Yusuke Tabata, a reporter with NHK who has been closely following the actions of the team fighting the piracy websites, explained the reasons why it is hard to completely eradicate manga piracy sites in a recent interview.
While, the desire of fans to read manga for free was the main reason which enabled these sites to stay afloat, Tabata added that there were a couple of other reasons too which were equally important.
The first was the presence of overseas advertising companies who place ads on these piracy websites and help them earn revenues from the website.
“As I mentioned in the program, advertising revenue is indispensable when talking about piracy sites. This is because advertising revenue is a major source of funding for the operation of pirate sites. The program featured a European IT company that was distributing advertisements on Manga Bank,” Tabata told Comic Natalie.
“The company’s official website featured the words ‘THE MANGA AND ANIME MARKET IS BIG BUSINESS’ along with an illustration of Nami from One Piece. Naturally, they would not have obtained permission to publish Nami’s illustration,” he added.
According to Tabata, it was almost as if the advertising company was promoting the use of the pirate website.
There has been a lot of media coverage related to piracy sites, the stigma they are, and also the campaign to identify such sites and shut them down. This has created an awareness among Japanese advertising agencies to be wary of distributing ads on manga piracy websites.
However, Tabata believes that overseas advertising companies lack an awareness about the losses that publishers face or the damage that a manga piracy website causes.
This is aptly represented in the European IT company’s phrase of manga and anime market being a big business. While these agencies recognize the potential of Japanese content overseas, they do not take into account the various low to mid-level manga artists and publishers who are out of a job owing to the piracy of their works.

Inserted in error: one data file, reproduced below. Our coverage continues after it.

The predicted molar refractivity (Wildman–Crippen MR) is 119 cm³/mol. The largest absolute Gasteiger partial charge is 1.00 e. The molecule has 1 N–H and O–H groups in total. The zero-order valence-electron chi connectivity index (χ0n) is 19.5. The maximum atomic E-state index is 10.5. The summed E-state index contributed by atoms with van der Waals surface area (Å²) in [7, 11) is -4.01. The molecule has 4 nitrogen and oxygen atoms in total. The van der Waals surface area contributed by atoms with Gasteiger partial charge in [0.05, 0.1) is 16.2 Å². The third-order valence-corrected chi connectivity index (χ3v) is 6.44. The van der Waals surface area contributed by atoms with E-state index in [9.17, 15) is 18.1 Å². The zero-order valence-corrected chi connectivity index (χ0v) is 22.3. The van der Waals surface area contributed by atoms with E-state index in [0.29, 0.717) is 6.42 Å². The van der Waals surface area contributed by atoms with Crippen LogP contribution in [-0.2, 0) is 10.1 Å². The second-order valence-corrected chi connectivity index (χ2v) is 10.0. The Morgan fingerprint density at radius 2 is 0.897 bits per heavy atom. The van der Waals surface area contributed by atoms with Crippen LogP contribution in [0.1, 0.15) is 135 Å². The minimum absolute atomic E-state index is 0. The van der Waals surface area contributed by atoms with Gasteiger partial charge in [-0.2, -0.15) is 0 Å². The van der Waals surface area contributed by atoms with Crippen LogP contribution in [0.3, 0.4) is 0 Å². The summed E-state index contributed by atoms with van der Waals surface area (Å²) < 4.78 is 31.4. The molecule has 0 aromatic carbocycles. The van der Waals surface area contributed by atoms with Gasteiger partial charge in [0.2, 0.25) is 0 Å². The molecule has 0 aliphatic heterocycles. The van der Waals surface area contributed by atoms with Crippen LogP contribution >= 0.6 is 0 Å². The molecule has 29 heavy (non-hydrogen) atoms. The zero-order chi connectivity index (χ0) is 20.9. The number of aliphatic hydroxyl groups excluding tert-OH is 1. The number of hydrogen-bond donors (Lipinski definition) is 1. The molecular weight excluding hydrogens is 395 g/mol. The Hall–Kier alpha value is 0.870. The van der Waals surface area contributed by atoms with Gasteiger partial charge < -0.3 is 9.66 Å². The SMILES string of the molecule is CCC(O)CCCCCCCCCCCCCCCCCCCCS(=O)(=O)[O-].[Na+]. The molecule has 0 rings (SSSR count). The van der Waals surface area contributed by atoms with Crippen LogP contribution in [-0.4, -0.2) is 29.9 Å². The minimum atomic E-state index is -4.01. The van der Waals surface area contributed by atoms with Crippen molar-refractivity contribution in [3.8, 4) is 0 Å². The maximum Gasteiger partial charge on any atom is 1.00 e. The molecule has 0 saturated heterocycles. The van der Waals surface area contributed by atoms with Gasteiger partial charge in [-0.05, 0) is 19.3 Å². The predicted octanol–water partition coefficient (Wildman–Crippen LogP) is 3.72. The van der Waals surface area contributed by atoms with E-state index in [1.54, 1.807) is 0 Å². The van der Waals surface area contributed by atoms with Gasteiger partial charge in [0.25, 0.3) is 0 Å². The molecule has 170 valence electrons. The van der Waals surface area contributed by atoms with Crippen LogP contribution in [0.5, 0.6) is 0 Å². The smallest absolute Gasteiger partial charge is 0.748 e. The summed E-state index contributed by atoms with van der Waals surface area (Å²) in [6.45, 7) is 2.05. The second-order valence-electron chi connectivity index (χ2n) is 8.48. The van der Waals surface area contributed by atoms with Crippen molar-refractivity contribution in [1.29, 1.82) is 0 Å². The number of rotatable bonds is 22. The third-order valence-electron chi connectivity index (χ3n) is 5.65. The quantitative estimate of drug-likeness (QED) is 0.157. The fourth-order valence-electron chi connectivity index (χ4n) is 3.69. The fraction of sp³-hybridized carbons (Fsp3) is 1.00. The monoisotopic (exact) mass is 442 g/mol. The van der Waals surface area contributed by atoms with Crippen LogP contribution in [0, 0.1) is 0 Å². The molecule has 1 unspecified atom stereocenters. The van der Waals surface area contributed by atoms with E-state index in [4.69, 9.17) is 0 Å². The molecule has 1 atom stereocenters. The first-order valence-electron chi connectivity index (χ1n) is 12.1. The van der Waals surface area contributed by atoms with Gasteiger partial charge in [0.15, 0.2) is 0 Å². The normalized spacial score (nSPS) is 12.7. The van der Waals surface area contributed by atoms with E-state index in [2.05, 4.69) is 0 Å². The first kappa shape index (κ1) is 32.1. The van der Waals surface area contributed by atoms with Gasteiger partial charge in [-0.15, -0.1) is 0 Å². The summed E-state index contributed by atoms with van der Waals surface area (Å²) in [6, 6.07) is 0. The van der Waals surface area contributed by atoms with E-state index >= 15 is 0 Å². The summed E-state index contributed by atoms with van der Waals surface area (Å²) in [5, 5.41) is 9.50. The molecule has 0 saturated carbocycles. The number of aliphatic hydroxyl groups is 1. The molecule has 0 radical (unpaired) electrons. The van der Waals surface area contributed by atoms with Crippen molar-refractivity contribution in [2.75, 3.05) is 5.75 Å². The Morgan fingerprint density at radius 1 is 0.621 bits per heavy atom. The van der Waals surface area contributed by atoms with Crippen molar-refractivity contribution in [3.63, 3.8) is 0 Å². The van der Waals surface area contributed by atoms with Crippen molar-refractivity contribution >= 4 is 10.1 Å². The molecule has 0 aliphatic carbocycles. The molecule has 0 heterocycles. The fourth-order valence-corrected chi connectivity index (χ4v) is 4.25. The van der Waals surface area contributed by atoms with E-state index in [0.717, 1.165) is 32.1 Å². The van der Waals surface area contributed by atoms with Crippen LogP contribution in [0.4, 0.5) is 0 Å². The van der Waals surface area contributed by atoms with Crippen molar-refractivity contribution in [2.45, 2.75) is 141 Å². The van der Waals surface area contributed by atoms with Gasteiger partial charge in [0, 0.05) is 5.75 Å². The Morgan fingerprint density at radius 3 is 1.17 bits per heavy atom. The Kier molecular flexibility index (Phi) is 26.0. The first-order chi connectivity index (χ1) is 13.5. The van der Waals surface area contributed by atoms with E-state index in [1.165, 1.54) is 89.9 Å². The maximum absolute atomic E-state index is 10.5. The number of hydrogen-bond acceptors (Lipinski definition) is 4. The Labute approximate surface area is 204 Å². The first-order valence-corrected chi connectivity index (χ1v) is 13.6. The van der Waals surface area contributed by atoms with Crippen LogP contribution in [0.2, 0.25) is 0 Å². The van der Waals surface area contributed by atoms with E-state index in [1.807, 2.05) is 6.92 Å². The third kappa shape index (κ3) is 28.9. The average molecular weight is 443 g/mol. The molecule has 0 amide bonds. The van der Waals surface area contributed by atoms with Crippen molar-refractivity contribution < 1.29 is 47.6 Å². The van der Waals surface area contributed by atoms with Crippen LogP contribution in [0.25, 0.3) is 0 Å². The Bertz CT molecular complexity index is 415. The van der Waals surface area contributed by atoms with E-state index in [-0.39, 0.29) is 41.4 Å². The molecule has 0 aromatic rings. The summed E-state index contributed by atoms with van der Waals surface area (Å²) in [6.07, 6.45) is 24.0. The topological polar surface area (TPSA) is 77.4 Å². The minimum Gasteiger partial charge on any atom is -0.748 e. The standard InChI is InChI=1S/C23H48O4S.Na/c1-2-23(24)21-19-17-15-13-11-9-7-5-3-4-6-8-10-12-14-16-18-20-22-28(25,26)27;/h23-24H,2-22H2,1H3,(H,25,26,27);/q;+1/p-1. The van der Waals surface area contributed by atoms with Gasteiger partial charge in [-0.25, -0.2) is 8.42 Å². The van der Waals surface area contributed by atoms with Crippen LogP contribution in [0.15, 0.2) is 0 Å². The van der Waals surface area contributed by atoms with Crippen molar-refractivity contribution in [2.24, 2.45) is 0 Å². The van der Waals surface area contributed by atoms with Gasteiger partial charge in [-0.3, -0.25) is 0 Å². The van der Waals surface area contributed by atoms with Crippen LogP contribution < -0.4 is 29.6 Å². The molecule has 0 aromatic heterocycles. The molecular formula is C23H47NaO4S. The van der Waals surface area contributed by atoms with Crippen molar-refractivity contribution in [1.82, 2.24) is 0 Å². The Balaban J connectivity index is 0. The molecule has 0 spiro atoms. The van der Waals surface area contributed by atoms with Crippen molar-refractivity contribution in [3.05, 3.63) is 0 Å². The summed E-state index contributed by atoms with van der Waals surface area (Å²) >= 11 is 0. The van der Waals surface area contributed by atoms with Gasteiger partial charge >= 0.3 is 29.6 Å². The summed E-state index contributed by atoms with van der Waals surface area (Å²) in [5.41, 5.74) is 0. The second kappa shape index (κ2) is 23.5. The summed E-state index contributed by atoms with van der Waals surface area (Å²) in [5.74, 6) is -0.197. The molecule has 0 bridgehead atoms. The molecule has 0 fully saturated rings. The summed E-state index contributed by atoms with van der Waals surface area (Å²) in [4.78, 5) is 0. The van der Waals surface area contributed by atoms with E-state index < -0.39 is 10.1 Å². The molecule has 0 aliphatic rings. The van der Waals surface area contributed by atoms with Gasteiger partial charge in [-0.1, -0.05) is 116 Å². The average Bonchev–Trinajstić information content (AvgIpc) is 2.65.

“The existence of pirate sites is taking away legitimate earnings for manga artists. Although pirate sites mainly deal with popular works, manga artists as well as publishers do not receive any money and are unable to run their businesses,” Tabata said.
“If publishers do not have the strength, they cannot ‘put up with it even if sales of their works are a little sluggish’. Even if the damage caused by pirate sites is not directly visible, it will go around and crush the budding manga artists. It is truly a ‘cultural crisis,’ a crisis of manga culture,” he added.
The second reason why manga piracy sites continue to be a thorn in the publishers side is because of the numerous hurdles in the investigation process against such websites, especially when in comes to international co-operation.
With manga’s popularity increasing globally, a lot of overseas websites have started putting out manga and other Japanese content illegally. This has increased the number of websites that pirate manga overseas.
Out of the 1000 manga pirate websites that ABJ (Authorized Books of Japan) has identified, 830 of them were for overseas audiences with content translated to English. This made the publishers realize the importance of international co-operation.
While CODA is working hard to establish international relations, not all countries are equally interested in weeding out these pirate sites.
“Because it is a crime that crosses national borders, there are limits to what investigative agencies in one country can do, and international collaboration is essential. CODA, which was interviewed in the program, is working to establish international cooperation, but the degree of enthusiasm varies from country to country.”
Tabata worked closely with anti-piracy specialists for over six months since November 2021. He believes that simply accusing the readers of lack of literacy in matters of piracy won’t improve the situation.
“How to solve this problem is a topic we have to keep thinking about,” Tabata said, ending the interview.
An earlier survey by ABJ reported that the manga industry has lost a total of 1.19 trillion yen (approximately US$8.76 billion) in 2021 as a result of illegal consumption via piracy sites.
Source: Comic Natalie